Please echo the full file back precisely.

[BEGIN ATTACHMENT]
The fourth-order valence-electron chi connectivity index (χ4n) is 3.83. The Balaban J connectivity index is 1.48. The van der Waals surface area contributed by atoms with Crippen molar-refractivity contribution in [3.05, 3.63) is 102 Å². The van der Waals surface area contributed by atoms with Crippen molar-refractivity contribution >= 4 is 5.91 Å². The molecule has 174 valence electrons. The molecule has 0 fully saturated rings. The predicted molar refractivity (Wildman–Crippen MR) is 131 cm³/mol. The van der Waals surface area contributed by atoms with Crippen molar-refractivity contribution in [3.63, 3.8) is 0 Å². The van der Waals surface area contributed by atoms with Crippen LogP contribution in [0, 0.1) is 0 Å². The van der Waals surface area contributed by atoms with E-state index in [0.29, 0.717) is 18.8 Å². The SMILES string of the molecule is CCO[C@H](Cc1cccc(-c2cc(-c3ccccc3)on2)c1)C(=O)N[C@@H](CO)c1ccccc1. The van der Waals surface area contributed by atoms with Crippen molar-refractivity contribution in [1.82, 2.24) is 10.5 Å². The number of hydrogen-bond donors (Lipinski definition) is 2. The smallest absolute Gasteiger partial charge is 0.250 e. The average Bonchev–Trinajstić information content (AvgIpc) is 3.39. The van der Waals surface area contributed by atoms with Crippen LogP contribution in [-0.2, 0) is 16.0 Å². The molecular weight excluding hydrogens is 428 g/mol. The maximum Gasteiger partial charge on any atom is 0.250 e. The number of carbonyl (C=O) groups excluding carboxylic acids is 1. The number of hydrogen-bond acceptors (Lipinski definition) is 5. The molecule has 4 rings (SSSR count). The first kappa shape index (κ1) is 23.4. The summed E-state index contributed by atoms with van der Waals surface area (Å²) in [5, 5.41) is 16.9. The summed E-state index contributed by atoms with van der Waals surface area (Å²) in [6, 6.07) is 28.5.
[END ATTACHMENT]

The fourth-order valence-electron chi connectivity index (χ4n) is 3.83. The Balaban J connectivity index is 1.48. The van der Waals surface area contributed by atoms with Crippen molar-refractivity contribution in [3.05, 3.63) is 102 Å². The van der Waals surface area contributed by atoms with Crippen molar-refractivity contribution >= 4 is 5.91 Å². The molecule has 174 valence electrons. The molecule has 0 fully saturated rings. The predicted molar refractivity (Wildman–Crippen MR) is 131 cm³/mol. The van der Waals surface area contributed by atoms with Crippen molar-refractivity contribution in [3.63, 3.8) is 0 Å². The van der Waals surface area contributed by atoms with Crippen LogP contribution in [0, 0.1) is 0 Å². The van der Waals surface area contributed by atoms with E-state index in [0.29, 0.717) is 18.8 Å². The SMILES string of the molecule is CCO[C@H](Cc1cccc(-c2cc(-c3ccccc3)on2)c1)C(=O)N[C@@H](CO)c1ccccc1. The van der Waals surface area contributed by atoms with Crippen molar-refractivity contribution in [1.82, 2.24) is 10.5 Å². The number of hydrogen-bond donors (Lipinski definition) is 2. The smallest absolute Gasteiger partial charge is 0.250 e. The average Bonchev–Trinajstić information content (AvgIpc) is 3.39. The van der Waals surface area contributed by atoms with Crippen LogP contribution in [-0.2, 0) is 16.0 Å². The molecular weight excluding hydrogens is 428 g/mol. The maximum Gasteiger partial charge on any atom is 0.250 e. The number of carbonyl (C=O) groups excluding carboxylic acids is 1. The number of hydrogen-bond acceptors (Lipinski definition) is 5. The molecule has 4 rings (SSSR count). The first kappa shape index (κ1) is 23.4. The summed E-state index contributed by atoms with van der Waals surface area (Å²) in [5, 5.41) is 16.9. The summed E-state index contributed by atoms with van der Waals surface area (Å²) in [6, 6.07) is 28.5.